Fatal Caernarfon Airport plane crash in which father died on family trip was ‘probably caused by ice’Posted: September 17, 2014
By Tryst Williams
A devoted father died in a light aircraft crash probably caused by ice, an inquest has heard.
Iain Nuttall, 37, a lorry driver, of Blackburn, died when a chartered Piper Cherokee piloted by his father John, 61, lost power on the descent into Caernarfon Airport as they travelled to North Wales for Sunday lunch.
The plane hit trees, nosedived into the ground just inside the airfield, and flipped over.
Coroner Dewi Pritchard-Jones said: “The main cause of the crash is the icing of the carburettor and the failure of the pilot to probably appreciate that and apply carburettor heat to remove the icing.”
He recorded a conclusion of accidental death on Mr Nuttall who received a severe head injury.
The tragedy happened in May last year on a flight from Blackpool to Caernarfon.
John Nuttall said: “As I turned to face the runway the engine failed. The power stopped, it just went. I just couldn’t get the power back on.”
He said the power loss was “instantaneous”.
He saw the trees and had tried to gain height.
The coroner said the ice didn’t stop the single engine but reduced the flow of fuel into it.
An Air Accidents Investigation Branch report said: “Following the accident the pilot could not remember exactly when or for how long he had applied the carburettor heat, but the selector was found in the cold position.”
Sourced by Wales Online
A light aircraft pilot has been forced to crash land near Swansea after hitting a flock of birds.
The pilot, who was alone in the plane, suffered slight concussion when the aircraft flipped over during the emergency landing at Grovesend.
South Wales Police said the man was a local farmer and took off and landed at his own airstrip, and had been taken to Morriston Hospital in Swansea.
The alarm was raised on Sunday shortly after 0700 GMT.
The Air Accident Investigation Branch is being informed of the incident.
Insp Andy Walbeoff of South Wales Police said the pilot had collided with a flock of birds after taking off.
“He had to make an emergency landing on his own private airstrip at Grovesend,” he said.
“On landing the aircraft flipped upside down. The pilot managed to exit the aircraft with only minor injuries and he went to hospital suffering from slight concussion.”
Insp Walbreoff said the pilot had intended on taking a leisure flight around the Gower.
Mid and West Wales Fire and Rescue Service sent two fire engines from Gorseinon and Pontarddulais to the scene.
Sourced by BBC News
Four people are feared dead in a helicopter crash in a remote part of Norfolk.
The civilian aircraft with four people on board crashed in Gillingham, near Beccles, at about 19:30 GMT, police said.
Emergency services remain on scene and a cordon around the site is in place.
It is not known what caused the crash but witnesses reported fog in the area at the time and said the helicopter crashed very soon after taking off.
Police said they would not release further details of the victims until their next-of-kin had been informed.
The East of England Ambulance Service NHS Trust said it was called at 19:45 to reports of a helicopter crash.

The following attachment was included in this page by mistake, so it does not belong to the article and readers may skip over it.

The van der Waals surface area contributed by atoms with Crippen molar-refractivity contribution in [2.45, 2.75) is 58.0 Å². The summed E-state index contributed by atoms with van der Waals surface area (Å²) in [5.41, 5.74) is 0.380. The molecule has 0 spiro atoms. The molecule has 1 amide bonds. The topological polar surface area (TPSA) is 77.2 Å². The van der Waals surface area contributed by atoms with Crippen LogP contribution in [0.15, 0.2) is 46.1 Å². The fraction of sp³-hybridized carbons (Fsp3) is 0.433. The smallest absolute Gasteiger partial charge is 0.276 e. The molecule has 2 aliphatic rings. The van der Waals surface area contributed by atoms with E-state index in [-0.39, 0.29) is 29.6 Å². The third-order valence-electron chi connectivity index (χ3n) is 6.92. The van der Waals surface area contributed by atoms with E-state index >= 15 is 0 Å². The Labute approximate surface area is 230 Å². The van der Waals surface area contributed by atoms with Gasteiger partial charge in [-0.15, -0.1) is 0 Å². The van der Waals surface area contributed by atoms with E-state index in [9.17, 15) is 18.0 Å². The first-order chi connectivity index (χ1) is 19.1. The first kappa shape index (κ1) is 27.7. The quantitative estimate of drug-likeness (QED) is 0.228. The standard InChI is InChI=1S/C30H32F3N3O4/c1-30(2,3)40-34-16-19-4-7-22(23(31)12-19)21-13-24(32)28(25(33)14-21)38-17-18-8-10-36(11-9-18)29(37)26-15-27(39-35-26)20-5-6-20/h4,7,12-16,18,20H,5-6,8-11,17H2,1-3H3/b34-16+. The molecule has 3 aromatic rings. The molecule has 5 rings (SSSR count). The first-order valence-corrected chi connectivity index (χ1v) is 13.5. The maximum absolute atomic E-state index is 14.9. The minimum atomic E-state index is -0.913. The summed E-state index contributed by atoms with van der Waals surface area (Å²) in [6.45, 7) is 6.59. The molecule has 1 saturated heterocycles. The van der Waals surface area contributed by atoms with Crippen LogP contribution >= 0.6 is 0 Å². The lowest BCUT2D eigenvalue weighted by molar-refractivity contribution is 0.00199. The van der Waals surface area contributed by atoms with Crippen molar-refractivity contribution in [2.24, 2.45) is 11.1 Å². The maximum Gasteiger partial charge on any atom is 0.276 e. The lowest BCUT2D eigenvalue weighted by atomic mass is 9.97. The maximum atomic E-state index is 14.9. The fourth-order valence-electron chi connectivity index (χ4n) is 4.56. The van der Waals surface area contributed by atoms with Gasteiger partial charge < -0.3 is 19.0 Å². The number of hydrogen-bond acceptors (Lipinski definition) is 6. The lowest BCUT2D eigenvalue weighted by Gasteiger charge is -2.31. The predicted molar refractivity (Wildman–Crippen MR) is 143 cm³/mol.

In a statement it said: “Sadly, it is believed that four people in the helicopter are believed to have died in the crash.
“Ambulance resources have now been stood down from the scene. Our thoughts are with the family and friends of those who have lost their lives tonight.”
A spokesman for the Air Accidents Investigation Branch said it would be sending a team to investigate the crash site.
Gillingham is a small village in the south of Norfolk with a population of about 650.
James Avery, 34, from Great Yarmouth, said he was sitting on a bench drinking tea with a friend when he heard the helicopter take off.
He said: “I was outside McDonald’s in Beccles and heard the helicopter take off from across the road.
“It was flying low and no more than 30 seconds later I heard a big bang followed by the sound of the turbine engine quickly stopping.
“It was like a whistling sound.
“Me and a friend ran across the road to the field where we thought it may have crashed but with the heavy fog, we were unable to see much of anything.
“There were some guys on scooters who were already in the field. So we just went back to McDonald’s and got the attendant to ring the emergency services.”
Taxi driver Mark Murray, 22, from Beccles, said: “There is a large stately home nearby and you often see helicopters coming and going from there.
“When they have a game shoot the guests often all arrive in separate helicopters. We don’t know if that is linked, but that’s the only helicopter activity we see in this area.”
Roland Bronk, owner of The Swan House inn and restaurant in Beccles, said it had been “very foggy” in the area.
The site of the crash is about 45 miles from where four crew members died when a US military helicopter crashed in Norfolk on a training mission in a nature reserve in Cley next the Sea, Norfolk, in January.
Sourced by BBC News
A police helicopter which crashed on a busy pub in Glasgow last November suffered a double engine failure, investigators have found.
The Air Accidents Investigation Branch (AAIB) said the failures were apparently as a result of a fuel supply problem.
But it said the cause of the problem was still not clear.
The Eurocopter EC 135 helicopter came down on the Clutha Bar in the city centre on Friday 29 November.